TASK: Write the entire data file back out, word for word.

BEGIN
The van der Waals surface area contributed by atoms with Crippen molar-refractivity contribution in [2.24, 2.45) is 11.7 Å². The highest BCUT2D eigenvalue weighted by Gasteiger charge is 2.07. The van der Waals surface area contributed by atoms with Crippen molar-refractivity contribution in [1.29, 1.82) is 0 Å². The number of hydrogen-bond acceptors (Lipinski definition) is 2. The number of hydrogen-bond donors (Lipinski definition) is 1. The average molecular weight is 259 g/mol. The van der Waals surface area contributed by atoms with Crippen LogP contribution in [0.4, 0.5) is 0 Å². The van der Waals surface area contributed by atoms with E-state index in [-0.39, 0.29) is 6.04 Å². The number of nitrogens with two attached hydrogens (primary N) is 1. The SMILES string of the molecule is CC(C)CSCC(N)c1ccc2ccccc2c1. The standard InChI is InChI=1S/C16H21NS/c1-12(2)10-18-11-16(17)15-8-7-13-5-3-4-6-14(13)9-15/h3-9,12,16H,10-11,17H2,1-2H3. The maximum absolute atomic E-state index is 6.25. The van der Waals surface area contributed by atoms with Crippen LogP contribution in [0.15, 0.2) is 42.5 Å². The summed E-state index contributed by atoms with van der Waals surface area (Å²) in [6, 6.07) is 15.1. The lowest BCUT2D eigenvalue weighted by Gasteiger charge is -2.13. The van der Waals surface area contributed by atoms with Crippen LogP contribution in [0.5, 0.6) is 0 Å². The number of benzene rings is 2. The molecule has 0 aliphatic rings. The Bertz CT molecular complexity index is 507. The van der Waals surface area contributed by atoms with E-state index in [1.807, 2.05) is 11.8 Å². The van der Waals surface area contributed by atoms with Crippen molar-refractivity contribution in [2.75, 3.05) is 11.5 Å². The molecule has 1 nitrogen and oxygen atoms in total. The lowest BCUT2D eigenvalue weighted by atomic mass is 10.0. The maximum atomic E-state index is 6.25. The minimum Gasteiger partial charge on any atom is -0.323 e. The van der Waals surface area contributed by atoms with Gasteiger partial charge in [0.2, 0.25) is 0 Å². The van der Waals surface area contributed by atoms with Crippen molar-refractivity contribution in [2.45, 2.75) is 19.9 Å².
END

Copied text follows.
The van der Waals surface area contributed by atoms with Crippen molar-refractivity contribution in [2.24, 2.45) is 11.7 Å². The highest BCUT2D eigenvalue weighted by Gasteiger charge is 2.07. The van der Waals surface area contributed by atoms with Crippen molar-refractivity contribution in [1.29, 1.82) is 0 Å². The number of hydrogen-bond acceptors (Lipinski definition) is 2. The number of hydrogen-bond donors (Lipinski definition) is 1. The average molecular weight is 259 g/mol. The van der Waals surface area contributed by atoms with Crippen LogP contribution in [0.4, 0.5) is 0 Å². The van der Waals surface area contributed by atoms with E-state index in [-0.39, 0.29) is 6.04 Å². The number of nitrogens with two attached hydrogens (primary N) is 1. The SMILES string of the molecule is CC(C)CSCC(N)c1ccc2ccccc2c1. The standard InChI is InChI=1S/C16H21NS/c1-12(2)10-18-11-16(17)15-8-7-13-5-3-4-6-14(13)9-15/h3-9,12,16H,10-11,17H2,1-2H3. The maximum absolute atomic E-state index is 6.25. The van der Waals surface area contributed by atoms with Crippen LogP contribution in [0.15, 0.2) is 42.5 Å². The summed E-state index contributed by atoms with van der Waals surface area (Å²) in [6, 6.07) is 15.1. The lowest BCUT2D eigenvalue weighted by Gasteiger charge is -2.13. The van der Waals surface area contributed by atoms with Crippen LogP contribution in [0.5, 0.6) is 0 Å². The number of benzene rings is 2. The molecule has 0 aliphatic rings. The Bertz CT molecular complexity index is 507. The van der Waals surface area contributed by atoms with E-state index in [1.807, 2.05) is 11.8 Å². The van der Waals surface area contributed by atoms with Crippen molar-refractivity contribution in [2.75, 3.05) is 11.5 Å². The molecule has 1 nitrogen and oxygen atoms in total. The lowest BCUT2D eigenvalue weighted by atomic mass is 10.0. The maximum atomic E-state index is 6.25. The minimum Gasteiger partial charge on any atom is -0.323 e. The van der Waals surface area contributed by atoms with Gasteiger partial charge in [0.2, 0.25) is 0 Å². The van der Waals surface area contributed by atoms with Crippen molar-refractivity contribution in [2.45, 2.75) is 19.9 Å².